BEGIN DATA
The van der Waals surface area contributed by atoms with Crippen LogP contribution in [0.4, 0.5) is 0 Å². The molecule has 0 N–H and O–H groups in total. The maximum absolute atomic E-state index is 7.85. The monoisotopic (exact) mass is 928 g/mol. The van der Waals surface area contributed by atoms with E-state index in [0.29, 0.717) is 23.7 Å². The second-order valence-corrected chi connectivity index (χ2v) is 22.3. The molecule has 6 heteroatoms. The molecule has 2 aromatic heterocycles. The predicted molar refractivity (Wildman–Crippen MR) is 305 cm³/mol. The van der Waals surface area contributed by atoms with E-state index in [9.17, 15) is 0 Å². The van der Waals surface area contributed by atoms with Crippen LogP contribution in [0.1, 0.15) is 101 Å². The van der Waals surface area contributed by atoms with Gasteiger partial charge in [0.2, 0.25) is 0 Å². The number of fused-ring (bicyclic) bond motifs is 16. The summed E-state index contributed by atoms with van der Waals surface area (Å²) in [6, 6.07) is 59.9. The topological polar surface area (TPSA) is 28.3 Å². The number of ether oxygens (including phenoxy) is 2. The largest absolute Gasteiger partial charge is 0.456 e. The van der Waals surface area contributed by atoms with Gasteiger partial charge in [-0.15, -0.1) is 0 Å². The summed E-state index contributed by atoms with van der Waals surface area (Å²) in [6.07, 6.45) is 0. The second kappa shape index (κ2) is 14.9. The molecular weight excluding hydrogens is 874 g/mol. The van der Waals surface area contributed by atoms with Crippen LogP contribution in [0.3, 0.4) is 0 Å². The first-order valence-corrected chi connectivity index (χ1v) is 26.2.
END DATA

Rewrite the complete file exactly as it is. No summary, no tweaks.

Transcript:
The van der Waals surface area contributed by atoms with Crippen LogP contribution in [0.4, 0.5) is 0 Å². The molecule has 0 N–H and O–H groups in total. The maximum absolute atomic E-state index is 7.85. The monoisotopic (exact) mass is 928 g/mol. The van der Waals surface area contributed by atoms with E-state index in [0.29, 0.717) is 23.7 Å². The second-order valence-corrected chi connectivity index (χ2v) is 22.3. The molecule has 6 heteroatoms. The molecule has 2 aromatic heterocycles. The predicted molar refractivity (Wildman–Crippen MR) is 305 cm³/mol. The van der Waals surface area contributed by atoms with E-state index in [9.17, 15) is 0 Å². The van der Waals surface area contributed by atoms with Crippen LogP contribution in [0.1, 0.15) is 101 Å². The van der Waals surface area contributed by atoms with Gasteiger partial charge in [0.2, 0.25) is 0 Å². The number of fused-ring (bicyclic) bond motifs is 16. The summed E-state index contributed by atoms with van der Waals surface area (Å²) in [6, 6.07) is 59.9. The topological polar surface area (TPSA) is 28.3 Å². The number of ether oxygens (including phenoxy) is 2. The largest absolute Gasteiger partial charge is 0.456 e. The van der Waals surface area contributed by atoms with Gasteiger partial charge in [-0.15, -0.1) is 0 Å². The summed E-state index contributed by atoms with van der Waals surface area (Å²) in [6.07, 6.45) is 0. The second kappa shape index (κ2) is 14.9. The molecular weight excluding hydrogens is 874 g/mol. The van der Waals surface area contributed by atoms with Crippen LogP contribution in [0.3, 0.4) is 0 Å². The first-order valence-corrected chi connectivity index (χ1v) is 26.2.